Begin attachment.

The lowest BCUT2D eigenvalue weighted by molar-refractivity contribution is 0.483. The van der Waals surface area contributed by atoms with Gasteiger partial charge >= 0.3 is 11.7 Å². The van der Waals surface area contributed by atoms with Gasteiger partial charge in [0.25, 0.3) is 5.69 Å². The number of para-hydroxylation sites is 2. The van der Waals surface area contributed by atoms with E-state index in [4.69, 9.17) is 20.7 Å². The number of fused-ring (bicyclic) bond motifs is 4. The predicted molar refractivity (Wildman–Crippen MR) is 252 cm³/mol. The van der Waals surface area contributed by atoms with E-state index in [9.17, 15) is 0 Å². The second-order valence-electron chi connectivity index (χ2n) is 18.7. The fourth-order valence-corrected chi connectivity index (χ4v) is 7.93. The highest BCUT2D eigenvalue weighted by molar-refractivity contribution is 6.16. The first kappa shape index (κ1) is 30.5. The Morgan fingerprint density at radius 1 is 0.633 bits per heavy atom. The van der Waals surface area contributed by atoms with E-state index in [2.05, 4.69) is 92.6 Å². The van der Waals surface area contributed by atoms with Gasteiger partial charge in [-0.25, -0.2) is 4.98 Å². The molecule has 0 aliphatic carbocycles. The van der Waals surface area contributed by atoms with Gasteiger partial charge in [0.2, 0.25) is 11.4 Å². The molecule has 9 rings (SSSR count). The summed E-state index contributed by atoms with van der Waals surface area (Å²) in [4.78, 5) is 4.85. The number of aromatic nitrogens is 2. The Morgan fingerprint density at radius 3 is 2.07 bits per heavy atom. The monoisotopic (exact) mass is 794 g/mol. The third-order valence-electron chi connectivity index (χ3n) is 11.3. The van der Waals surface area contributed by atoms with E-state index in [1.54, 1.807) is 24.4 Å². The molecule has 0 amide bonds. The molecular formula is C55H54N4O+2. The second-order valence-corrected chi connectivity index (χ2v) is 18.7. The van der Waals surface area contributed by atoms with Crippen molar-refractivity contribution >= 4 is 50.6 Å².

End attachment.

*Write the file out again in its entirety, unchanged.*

The lowest BCUT2D eigenvalue weighted by molar-refractivity contribution is 0.483. The van der Waals surface area contributed by atoms with Gasteiger partial charge >= 0.3 is 11.7 Å². The van der Waals surface area contributed by atoms with Gasteiger partial charge in [0.25, 0.3) is 5.69 Å². The number of para-hydroxylation sites is 2. The van der Waals surface area contributed by atoms with E-state index in [4.69, 9.17) is 20.7 Å². The number of fused-ring (bicyclic) bond motifs is 4. The predicted molar refractivity (Wildman–Crippen MR) is 252 cm³/mol. The van der Waals surface area contributed by atoms with E-state index in [9.17, 15) is 0 Å². The second-order valence-electron chi connectivity index (χ2n) is 18.7. The fourth-order valence-corrected chi connectivity index (χ4v) is 7.93. The highest BCUT2D eigenvalue weighted by molar-refractivity contribution is 6.16. The first kappa shape index (κ1) is 30.5. The Morgan fingerprint density at radius 1 is 0.633 bits per heavy atom. The van der Waals surface area contributed by atoms with E-state index in [2.05, 4.69) is 92.6 Å². The van der Waals surface area contributed by atoms with Gasteiger partial charge in [-0.25, -0.2) is 4.98 Å². The molecule has 0 aliphatic carbocycles. The van der Waals surface area contributed by atoms with Gasteiger partial charge in [0.2, 0.25) is 11.4 Å². The molecule has 9 rings (SSSR count). The summed E-state index contributed by atoms with van der Waals surface area (Å²) in [4.78, 5) is 4.85. The number of aromatic nitrogens is 2. The Morgan fingerprint density at radius 3 is 2.07 bits per heavy atom. The monoisotopic (exact) mass is 794 g/mol. The third-order valence-electron chi connectivity index (χ3n) is 11.3. The van der Waals surface area contributed by atoms with E-state index in [1.54, 1.807) is 24.4 Å². The molecule has 0 amide bonds. The molecular formula is C55H54N4O+2. The second-order valence-corrected chi connectivity index (χ2v) is 18.7. The van der Waals surface area contributed by atoms with Crippen molar-refractivity contribution >= 4 is 50.6 Å².